check for moisture in the propane I use to fill with.  I have an
Alnor dewpoint tester; most people don't.

From: John De Armond
Subject: Re: What about an electric grill?
Date: Tue, 25 Apr 2000 14:22:24 EDT
Newsgroups: rec.outdoors.rv-travel

Jvcarolyn wrote:
> I do not know where you got the information about some propane being
> "wet"? The propane I fractonated from natural gas the last 30 years was
> always completly dry. Several steps are taken at the refinery to assure
> it is dry and several tests are performed to allow it to be shipped.
> Your informaiton is news to this gas plant operator and supervisor.
> Now, if they mix butane with the propane for this canned fuel, maybe it does
> become "wet" as butane is not dried as propane is.
> Interesting,
> J.V.

I >know< that it is wet because of the water/odorant/muck I
occasionally had to drain from my storage tank when I owned a
company that sold propane.  I also >know< that it is wet due to the
rather extensive testing I did on propane  trying to find an
inexpensive source for propane suitable to use for refrigerant when
I was working on developing an alternative to R12 refrigerant.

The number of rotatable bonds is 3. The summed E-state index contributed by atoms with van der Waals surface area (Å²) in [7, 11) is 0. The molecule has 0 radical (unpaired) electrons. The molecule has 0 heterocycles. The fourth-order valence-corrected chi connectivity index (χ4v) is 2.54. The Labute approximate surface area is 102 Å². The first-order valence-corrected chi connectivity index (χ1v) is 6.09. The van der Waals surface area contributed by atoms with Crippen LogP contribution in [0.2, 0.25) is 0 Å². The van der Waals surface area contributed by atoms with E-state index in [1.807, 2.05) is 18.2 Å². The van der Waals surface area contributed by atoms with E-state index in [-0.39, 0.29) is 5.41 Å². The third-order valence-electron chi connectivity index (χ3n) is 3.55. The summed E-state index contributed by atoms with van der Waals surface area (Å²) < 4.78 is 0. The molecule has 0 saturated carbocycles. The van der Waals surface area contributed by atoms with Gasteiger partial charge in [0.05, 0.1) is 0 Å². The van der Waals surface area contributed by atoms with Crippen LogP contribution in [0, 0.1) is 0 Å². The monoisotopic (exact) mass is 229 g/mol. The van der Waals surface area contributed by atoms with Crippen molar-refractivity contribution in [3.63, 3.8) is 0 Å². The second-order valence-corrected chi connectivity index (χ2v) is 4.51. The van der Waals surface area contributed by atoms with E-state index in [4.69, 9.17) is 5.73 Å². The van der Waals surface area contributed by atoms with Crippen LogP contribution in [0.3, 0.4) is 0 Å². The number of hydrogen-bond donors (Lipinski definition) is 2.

Every single source of fuel grade propane that I tested with my
Alnor dewpoint tester contained a large moisture content.  I ended
up buying process grade propane which was dry because I spec'd it

I was >told< and warned that propane would be wet in the mandatory
state conducted class I had to attend before getting a dealer's
license.  We were told that in the context of justifying frequent
internal inspections of propane tanks, AKA "visual hydros".  I was
>told< in that class that the reason propane is wet is that the pipeline
flow is buffered in floating tanks that float on water. I have no
independent confirmation of that fact (not a major issue in my life :-)
but it makes sense since natural gas is buffered in the same sort of
tanks.  I was also >told< in that class that propane dealers often (now
illegally) transport anhydrous ammonia fertilizer in their trucks during
the summer and that some dealers were known to wash their tank trucks
afterwards to try and remove the evidence of ammonia.